DAR ES SALAAM (AFP) - US President Barack Obama on Monday said he would fully inform European allies angry over allegations Washington had bugged their offices, once he had all the facts.
"When we have an answer, we will make sure to provide all the information that our allies want," President Obama said at a press conference in Tanzania.
The European Union, Paris and Berlin have demanded answers from Washington, following the latest spying claims attributed to fugitive leaker Edward Snowden.
The report in German weekly Der Spiegel detailed covert surveillance by the US National Security Agency (NSA) on European Union diplomatic missions.
President Obama said the United States will "take a look at this article and figure out what they may or not be talking about. What we will do is communicate with our allies appropriately". Whilst stopping short of acknowledging any spying by the US, he suggested all parties systematically snoop on either other.
"In European capitals there are people who are interested, if not in what I had for breakfast, at least what my talking points would be if I am talking to their leaders," President Obama said.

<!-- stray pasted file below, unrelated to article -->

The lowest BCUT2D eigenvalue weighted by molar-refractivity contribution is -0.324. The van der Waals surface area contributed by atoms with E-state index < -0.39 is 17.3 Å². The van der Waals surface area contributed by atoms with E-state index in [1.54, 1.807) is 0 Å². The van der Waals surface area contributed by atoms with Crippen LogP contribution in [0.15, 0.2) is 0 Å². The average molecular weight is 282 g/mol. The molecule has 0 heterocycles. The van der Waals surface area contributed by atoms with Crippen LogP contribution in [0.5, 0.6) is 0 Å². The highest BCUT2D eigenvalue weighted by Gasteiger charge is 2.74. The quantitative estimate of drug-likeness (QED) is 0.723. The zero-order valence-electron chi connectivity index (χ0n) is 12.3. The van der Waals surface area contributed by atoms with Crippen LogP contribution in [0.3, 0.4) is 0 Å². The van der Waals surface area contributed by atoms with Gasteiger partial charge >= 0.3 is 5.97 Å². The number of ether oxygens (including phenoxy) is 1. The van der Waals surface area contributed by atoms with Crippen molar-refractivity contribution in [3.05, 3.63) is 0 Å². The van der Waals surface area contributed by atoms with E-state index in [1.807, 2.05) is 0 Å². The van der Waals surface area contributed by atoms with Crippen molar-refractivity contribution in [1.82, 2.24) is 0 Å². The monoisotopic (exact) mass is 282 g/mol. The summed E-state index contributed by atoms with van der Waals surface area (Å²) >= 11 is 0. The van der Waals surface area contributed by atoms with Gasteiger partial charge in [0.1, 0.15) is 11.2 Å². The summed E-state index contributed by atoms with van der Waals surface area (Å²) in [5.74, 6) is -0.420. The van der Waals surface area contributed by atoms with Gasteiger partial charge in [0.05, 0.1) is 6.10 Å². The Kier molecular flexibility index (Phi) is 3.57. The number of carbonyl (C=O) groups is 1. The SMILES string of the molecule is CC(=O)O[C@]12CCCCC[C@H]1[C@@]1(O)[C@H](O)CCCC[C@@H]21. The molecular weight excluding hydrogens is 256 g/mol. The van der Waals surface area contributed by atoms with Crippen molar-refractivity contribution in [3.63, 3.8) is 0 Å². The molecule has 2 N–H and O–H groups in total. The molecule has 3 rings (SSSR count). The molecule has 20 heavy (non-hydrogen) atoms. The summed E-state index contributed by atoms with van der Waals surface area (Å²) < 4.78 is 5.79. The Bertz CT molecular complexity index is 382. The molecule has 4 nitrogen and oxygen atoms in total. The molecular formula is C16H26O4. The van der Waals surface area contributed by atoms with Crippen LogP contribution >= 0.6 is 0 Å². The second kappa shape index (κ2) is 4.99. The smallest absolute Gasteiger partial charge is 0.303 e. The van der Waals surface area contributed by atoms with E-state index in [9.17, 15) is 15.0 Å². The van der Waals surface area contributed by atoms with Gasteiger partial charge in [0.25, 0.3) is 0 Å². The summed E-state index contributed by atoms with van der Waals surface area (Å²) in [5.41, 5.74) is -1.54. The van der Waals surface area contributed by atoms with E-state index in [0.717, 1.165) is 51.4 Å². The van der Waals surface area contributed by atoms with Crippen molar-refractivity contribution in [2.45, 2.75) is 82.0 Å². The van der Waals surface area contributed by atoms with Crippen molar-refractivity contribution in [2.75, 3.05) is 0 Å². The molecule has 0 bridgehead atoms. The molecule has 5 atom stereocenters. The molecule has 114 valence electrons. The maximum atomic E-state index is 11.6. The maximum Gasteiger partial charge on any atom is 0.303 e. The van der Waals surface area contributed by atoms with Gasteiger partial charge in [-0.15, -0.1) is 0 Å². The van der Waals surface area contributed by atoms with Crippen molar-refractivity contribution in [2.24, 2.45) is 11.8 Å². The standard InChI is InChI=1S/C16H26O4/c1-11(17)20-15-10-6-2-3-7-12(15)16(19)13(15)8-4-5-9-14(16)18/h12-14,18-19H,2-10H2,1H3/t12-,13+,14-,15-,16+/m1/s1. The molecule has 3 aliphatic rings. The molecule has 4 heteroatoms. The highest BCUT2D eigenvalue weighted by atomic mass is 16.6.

But he also underlined his close relations with European allies, adding that "if I want to know what Chancellor Merkel is thinking, I will call Chancellor (Angela) Merkel", and in the same manner, with French President Francois Hollande.
One document, dated September 2010 and classed as "strictly confidential", describes how the NSA kept tabs on the EU's mission in Washington, Der Spiegel said.
Microphones were installed in the building and the computer network was infiltrated, giving the agency access to emails and internal documents.
The EU delegation at the United Nations was subject to similar surveillance, Der Spiegel said, adding that the spying also extended to the 28-member bloc's Brussels headquarters.
"Here's one thing (US and other intelligence services) are going to be doing, they are going to be trying to understand the world better, and what is going on in capitals around the world," he said, adding that "they are seeking additional insight beyond what is available from open sources".